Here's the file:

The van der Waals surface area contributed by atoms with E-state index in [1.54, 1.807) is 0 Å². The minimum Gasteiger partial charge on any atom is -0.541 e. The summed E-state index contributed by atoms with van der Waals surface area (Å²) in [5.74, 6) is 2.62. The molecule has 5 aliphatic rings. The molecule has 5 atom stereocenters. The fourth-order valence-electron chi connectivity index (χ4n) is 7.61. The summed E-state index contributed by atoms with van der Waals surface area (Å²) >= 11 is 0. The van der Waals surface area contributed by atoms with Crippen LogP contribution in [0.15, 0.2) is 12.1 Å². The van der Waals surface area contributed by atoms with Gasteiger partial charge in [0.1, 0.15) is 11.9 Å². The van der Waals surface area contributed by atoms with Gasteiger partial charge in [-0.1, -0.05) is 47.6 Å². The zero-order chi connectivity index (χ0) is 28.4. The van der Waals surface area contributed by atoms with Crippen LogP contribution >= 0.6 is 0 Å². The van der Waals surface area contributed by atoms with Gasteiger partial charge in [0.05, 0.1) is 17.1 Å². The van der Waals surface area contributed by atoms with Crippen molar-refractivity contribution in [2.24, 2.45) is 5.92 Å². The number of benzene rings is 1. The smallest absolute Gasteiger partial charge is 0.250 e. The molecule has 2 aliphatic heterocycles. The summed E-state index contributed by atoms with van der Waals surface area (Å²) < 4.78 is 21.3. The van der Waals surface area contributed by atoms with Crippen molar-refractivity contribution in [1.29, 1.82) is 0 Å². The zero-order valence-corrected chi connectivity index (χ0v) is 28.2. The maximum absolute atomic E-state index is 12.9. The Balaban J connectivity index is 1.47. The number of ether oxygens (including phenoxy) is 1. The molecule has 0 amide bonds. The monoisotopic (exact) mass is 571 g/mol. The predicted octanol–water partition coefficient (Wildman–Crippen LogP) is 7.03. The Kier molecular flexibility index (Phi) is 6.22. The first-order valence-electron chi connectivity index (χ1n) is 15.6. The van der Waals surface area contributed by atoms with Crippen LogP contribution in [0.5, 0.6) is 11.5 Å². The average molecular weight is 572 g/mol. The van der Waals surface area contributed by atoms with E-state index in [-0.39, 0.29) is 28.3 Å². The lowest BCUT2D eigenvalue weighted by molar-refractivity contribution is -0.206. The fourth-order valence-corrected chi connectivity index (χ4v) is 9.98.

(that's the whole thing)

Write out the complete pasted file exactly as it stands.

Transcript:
The van der Waals surface area contributed by atoms with E-state index in [1.54, 1.807) is 0 Å². The minimum Gasteiger partial charge on any atom is -0.541 e. The summed E-state index contributed by atoms with van der Waals surface area (Å²) in [5.74, 6) is 2.62. The molecule has 5 aliphatic rings. The molecule has 5 atom stereocenters. The fourth-order valence-electron chi connectivity index (χ4n) is 7.61. The summed E-state index contributed by atoms with van der Waals surface area (Å²) >= 11 is 0. The van der Waals surface area contributed by atoms with Crippen LogP contribution in [0.15, 0.2) is 12.1 Å². The van der Waals surface area contributed by atoms with Gasteiger partial charge in [0.1, 0.15) is 11.9 Å². The van der Waals surface area contributed by atoms with Gasteiger partial charge in [-0.1, -0.05) is 47.6 Å². The zero-order chi connectivity index (χ0) is 28.4. The van der Waals surface area contributed by atoms with Crippen LogP contribution >= 0.6 is 0 Å². The van der Waals surface area contributed by atoms with Gasteiger partial charge in [0.05, 0.1) is 17.1 Å². The van der Waals surface area contributed by atoms with Crippen molar-refractivity contribution in [2.24, 2.45) is 5.92 Å². The number of benzene rings is 1. The smallest absolute Gasteiger partial charge is 0.250 e. The molecule has 2 aliphatic heterocycles. The summed E-state index contributed by atoms with van der Waals surface area (Å²) < 4.78 is 21.3. The van der Waals surface area contributed by atoms with Crippen molar-refractivity contribution in [1.29, 1.82) is 0 Å². The zero-order valence-corrected chi connectivity index (χ0v) is 28.2. The maximum absolute atomic E-state index is 12.9. The Balaban J connectivity index is 1.47. The number of ether oxygens (including phenoxy) is 1. The molecule has 0 amide bonds. The monoisotopic (exact) mass is 571 g/mol. The predicted octanol–water partition coefficient (Wildman–Crippen LogP) is 7.03. The Kier molecular flexibility index (Phi) is 6.22. The first-order valence-electron chi connectivity index (χ1n) is 15.6. The van der Waals surface area contributed by atoms with Crippen LogP contribution in [0.5, 0.6) is 11.5 Å². The average molecular weight is 572 g/mol. The van der Waals surface area contributed by atoms with E-state index in [-0.39, 0.29) is 28.3 Å². The lowest BCUT2D eigenvalue weighted by molar-refractivity contribution is -0.206. The fourth-order valence-corrected chi connectivity index (χ4v) is 9.98.